The bottom line is that the revised ASTM standard may result in more RECs being identified by Phase 1 assessments. Users or consumers of Phase 1 assessments should not hesitate to raise questions about the reports’ conclusions, particularly where the conclusions cannot be traced to concrete evidence of releases or contamination.

The existing limitations and cautions about Phase 1 assessments continue to apply, including that typically there is no legal requirement to conduct Phase 1s, and neither the ASTM standard nor EPA’s AAI rule require that RECs be corrected or that Phase 2 subsurface investigations be conducted. Phase 1s also have a relatively limited scope, focusing primarily on the risk of soil and groundwater contamination, and are not a comprehensive review of all environmental or related compliance risks. Lastly, there appear relatively few instances where the innocent/bona fide purchaser defenses are actually invoked.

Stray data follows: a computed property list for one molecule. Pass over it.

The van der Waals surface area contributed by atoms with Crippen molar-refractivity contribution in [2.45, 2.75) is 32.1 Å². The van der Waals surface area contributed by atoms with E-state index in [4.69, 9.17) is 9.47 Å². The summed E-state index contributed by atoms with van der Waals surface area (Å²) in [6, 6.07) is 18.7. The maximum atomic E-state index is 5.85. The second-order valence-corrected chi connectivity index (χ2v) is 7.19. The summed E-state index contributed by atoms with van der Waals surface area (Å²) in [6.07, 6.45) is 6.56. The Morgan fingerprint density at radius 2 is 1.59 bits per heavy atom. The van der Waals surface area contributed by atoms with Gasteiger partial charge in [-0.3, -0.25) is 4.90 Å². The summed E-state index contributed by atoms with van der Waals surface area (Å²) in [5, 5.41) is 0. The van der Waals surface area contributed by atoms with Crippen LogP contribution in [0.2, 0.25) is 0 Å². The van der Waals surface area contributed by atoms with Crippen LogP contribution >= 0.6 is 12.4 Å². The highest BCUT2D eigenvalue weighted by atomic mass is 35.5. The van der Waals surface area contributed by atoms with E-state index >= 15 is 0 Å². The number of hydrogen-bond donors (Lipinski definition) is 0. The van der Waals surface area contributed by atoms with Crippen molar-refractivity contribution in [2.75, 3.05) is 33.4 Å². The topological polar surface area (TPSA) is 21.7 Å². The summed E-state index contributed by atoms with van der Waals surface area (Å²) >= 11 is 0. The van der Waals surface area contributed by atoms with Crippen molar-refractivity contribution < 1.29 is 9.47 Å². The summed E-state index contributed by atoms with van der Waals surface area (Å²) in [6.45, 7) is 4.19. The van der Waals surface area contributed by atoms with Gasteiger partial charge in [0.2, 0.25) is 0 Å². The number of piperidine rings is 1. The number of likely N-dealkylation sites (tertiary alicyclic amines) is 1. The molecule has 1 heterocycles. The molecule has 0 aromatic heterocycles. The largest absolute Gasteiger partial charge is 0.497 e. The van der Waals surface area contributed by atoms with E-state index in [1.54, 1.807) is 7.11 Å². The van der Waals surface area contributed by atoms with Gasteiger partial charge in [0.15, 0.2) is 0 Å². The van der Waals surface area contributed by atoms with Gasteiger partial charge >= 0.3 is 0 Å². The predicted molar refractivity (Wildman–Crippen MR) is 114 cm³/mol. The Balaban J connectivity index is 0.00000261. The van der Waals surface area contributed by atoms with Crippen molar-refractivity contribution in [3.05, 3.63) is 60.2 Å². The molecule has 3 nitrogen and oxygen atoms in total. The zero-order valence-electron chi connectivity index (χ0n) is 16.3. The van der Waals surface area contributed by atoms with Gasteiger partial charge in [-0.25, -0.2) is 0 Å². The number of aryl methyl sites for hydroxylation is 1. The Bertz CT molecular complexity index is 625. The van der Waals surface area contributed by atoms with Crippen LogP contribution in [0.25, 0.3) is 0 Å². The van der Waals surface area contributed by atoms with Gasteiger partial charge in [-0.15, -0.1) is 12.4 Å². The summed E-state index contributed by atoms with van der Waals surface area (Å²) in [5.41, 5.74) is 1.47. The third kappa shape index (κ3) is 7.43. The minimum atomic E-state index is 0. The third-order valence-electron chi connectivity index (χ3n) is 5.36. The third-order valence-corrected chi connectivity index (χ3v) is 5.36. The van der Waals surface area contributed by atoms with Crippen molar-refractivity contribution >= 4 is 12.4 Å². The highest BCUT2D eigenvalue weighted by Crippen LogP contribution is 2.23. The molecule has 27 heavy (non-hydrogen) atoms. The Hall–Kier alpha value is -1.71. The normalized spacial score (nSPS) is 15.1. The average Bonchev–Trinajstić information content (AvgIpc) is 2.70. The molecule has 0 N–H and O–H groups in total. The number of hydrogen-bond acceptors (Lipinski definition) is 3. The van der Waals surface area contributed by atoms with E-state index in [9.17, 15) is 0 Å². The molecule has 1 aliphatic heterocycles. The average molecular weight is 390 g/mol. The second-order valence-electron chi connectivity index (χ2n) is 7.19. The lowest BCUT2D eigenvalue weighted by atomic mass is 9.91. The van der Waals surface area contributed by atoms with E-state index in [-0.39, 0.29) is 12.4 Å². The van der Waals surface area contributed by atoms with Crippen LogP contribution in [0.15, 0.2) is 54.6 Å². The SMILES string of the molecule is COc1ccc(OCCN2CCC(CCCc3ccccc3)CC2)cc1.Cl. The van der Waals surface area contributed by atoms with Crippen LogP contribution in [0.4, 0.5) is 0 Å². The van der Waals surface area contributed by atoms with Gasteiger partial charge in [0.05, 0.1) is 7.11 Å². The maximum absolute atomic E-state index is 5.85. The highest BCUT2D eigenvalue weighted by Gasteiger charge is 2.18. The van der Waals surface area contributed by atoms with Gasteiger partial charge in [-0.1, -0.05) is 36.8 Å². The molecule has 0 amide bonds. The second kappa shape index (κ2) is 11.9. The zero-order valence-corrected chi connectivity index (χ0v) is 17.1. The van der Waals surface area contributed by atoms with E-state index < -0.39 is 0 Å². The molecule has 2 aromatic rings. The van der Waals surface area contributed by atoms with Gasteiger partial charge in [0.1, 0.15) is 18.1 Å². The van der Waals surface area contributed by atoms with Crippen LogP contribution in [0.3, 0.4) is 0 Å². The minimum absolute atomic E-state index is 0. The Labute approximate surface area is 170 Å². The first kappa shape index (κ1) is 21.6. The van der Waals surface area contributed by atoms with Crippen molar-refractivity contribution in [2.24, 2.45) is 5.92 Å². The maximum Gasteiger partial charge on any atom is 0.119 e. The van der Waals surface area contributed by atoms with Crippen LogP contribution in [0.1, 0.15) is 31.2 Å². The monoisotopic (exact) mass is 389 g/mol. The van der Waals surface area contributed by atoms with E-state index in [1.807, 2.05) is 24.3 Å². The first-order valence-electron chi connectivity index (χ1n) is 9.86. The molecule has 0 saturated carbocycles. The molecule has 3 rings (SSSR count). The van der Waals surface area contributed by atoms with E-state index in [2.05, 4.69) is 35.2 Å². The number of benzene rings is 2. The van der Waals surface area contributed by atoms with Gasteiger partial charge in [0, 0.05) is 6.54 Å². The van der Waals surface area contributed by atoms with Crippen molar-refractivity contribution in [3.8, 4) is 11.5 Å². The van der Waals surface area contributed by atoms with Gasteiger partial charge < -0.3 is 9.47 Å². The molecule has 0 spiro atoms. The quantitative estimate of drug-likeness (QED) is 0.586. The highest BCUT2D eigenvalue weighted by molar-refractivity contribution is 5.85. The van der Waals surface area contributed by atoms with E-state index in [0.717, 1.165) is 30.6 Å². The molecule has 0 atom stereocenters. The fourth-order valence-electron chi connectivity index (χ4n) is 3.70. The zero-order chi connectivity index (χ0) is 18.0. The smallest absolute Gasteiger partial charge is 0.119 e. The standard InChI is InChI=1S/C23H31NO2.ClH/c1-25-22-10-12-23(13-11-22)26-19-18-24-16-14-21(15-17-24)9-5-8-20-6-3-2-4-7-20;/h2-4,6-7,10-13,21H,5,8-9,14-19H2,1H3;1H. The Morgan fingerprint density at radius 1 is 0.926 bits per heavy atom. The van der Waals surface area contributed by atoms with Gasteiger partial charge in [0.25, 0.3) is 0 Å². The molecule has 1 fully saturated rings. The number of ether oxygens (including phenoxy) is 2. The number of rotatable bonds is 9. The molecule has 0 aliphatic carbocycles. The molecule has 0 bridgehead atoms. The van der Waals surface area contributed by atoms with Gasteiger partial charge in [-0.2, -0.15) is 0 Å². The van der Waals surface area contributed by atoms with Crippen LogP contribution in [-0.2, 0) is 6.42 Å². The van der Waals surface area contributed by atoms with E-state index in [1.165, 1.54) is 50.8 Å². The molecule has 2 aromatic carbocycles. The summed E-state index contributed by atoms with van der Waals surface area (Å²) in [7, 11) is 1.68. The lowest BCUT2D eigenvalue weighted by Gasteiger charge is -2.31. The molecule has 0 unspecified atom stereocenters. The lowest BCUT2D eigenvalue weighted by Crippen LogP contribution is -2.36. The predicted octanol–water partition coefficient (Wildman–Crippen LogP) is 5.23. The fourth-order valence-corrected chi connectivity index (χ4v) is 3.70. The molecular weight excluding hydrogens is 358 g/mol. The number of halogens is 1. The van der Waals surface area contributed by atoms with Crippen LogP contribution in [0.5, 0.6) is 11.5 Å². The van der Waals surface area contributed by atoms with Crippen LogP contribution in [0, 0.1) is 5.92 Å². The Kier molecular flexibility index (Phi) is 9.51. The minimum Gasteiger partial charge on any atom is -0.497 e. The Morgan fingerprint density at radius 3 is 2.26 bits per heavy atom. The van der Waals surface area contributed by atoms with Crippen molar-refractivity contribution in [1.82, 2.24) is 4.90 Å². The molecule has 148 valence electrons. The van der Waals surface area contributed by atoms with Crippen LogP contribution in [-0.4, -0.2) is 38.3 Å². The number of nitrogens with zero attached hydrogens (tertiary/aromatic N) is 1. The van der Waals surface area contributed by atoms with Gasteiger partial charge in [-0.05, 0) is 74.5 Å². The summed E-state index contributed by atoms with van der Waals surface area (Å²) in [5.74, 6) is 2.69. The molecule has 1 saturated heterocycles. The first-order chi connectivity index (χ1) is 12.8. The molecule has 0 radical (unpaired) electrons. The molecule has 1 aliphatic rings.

For those interested in the innocent landowner/bona fide purchaser defense, the 2013 version of the ASTM rule (E1527-13) is still the version referred to in EPA’s AAI rule. Notwithstanding EPA’s direct involved in the ASTM standard’s revisions process and that it has the revised standard in-hand, it could be several months, even more, before the revised rule is formally incorporated into the AAI rule. Given that the revised ASTM standard is arguably “more stringent” than the 2013 version, it is unclear whether EPA or a court evaluating an innocent landowner/bona fide purchaser would reject a Phase 1 conducted under the revised standard before EPA updates its rule. Therefore, in the near-term, consulting firms will likely be offering their clients three options: (1) use the 2013 version until EPA updates its rule; (2) use both standards under a blended approach, or (3) use the 2021 version now.